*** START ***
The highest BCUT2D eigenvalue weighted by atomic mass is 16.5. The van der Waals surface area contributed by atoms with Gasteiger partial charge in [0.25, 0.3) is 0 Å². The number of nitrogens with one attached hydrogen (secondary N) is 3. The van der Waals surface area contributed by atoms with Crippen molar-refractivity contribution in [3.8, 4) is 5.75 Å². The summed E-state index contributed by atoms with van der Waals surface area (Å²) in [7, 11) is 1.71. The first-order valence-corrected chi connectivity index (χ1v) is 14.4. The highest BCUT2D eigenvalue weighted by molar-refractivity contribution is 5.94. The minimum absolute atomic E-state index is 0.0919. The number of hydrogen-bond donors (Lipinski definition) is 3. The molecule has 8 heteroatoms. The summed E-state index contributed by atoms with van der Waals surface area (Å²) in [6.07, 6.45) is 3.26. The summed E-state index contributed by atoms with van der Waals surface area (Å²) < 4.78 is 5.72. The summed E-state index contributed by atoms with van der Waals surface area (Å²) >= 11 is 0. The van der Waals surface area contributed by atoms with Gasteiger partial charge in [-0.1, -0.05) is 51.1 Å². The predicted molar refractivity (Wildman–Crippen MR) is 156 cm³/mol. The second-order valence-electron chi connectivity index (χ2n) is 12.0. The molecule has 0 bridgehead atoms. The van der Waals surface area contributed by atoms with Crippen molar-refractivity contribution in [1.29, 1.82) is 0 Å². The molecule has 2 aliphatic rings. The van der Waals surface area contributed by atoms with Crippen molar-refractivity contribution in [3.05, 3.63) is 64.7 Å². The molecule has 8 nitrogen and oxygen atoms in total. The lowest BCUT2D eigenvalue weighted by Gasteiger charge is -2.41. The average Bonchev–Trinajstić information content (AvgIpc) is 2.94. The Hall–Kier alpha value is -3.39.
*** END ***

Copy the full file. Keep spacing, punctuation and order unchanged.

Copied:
The highest BCUT2D eigenvalue weighted by atomic mass is 16.5. The van der Waals surface area contributed by atoms with Gasteiger partial charge in [0.25, 0.3) is 0 Å². The number of nitrogens with one attached hydrogen (secondary N) is 3. The van der Waals surface area contributed by atoms with Crippen molar-refractivity contribution in [3.8, 4) is 5.75 Å². The summed E-state index contributed by atoms with van der Waals surface area (Å²) in [7, 11) is 1.71. The first-order valence-corrected chi connectivity index (χ1v) is 14.4. The highest BCUT2D eigenvalue weighted by molar-refractivity contribution is 5.94. The minimum absolute atomic E-state index is 0.0919. The number of hydrogen-bond donors (Lipinski definition) is 3. The molecule has 8 heteroatoms. The summed E-state index contributed by atoms with van der Waals surface area (Å²) in [6.07, 6.45) is 3.26. The summed E-state index contributed by atoms with van der Waals surface area (Å²) < 4.78 is 5.72. The summed E-state index contributed by atoms with van der Waals surface area (Å²) >= 11 is 0. The van der Waals surface area contributed by atoms with Gasteiger partial charge in [-0.1, -0.05) is 51.1 Å². The predicted molar refractivity (Wildman–Crippen MR) is 156 cm³/mol. The second-order valence-electron chi connectivity index (χ2n) is 12.0. The molecule has 0 bridgehead atoms. The van der Waals surface area contributed by atoms with Crippen molar-refractivity contribution in [1.29, 1.82) is 0 Å². The molecule has 2 aliphatic rings. The van der Waals surface area contributed by atoms with Crippen molar-refractivity contribution in [3.05, 3.63) is 64.7 Å². The molecule has 8 nitrogen and oxygen atoms in total. The lowest BCUT2D eigenvalue weighted by Gasteiger charge is -2.41. The average Bonchev–Trinajstić information content (AvgIpc) is 2.94. The Hall–Kier alpha value is -3.39.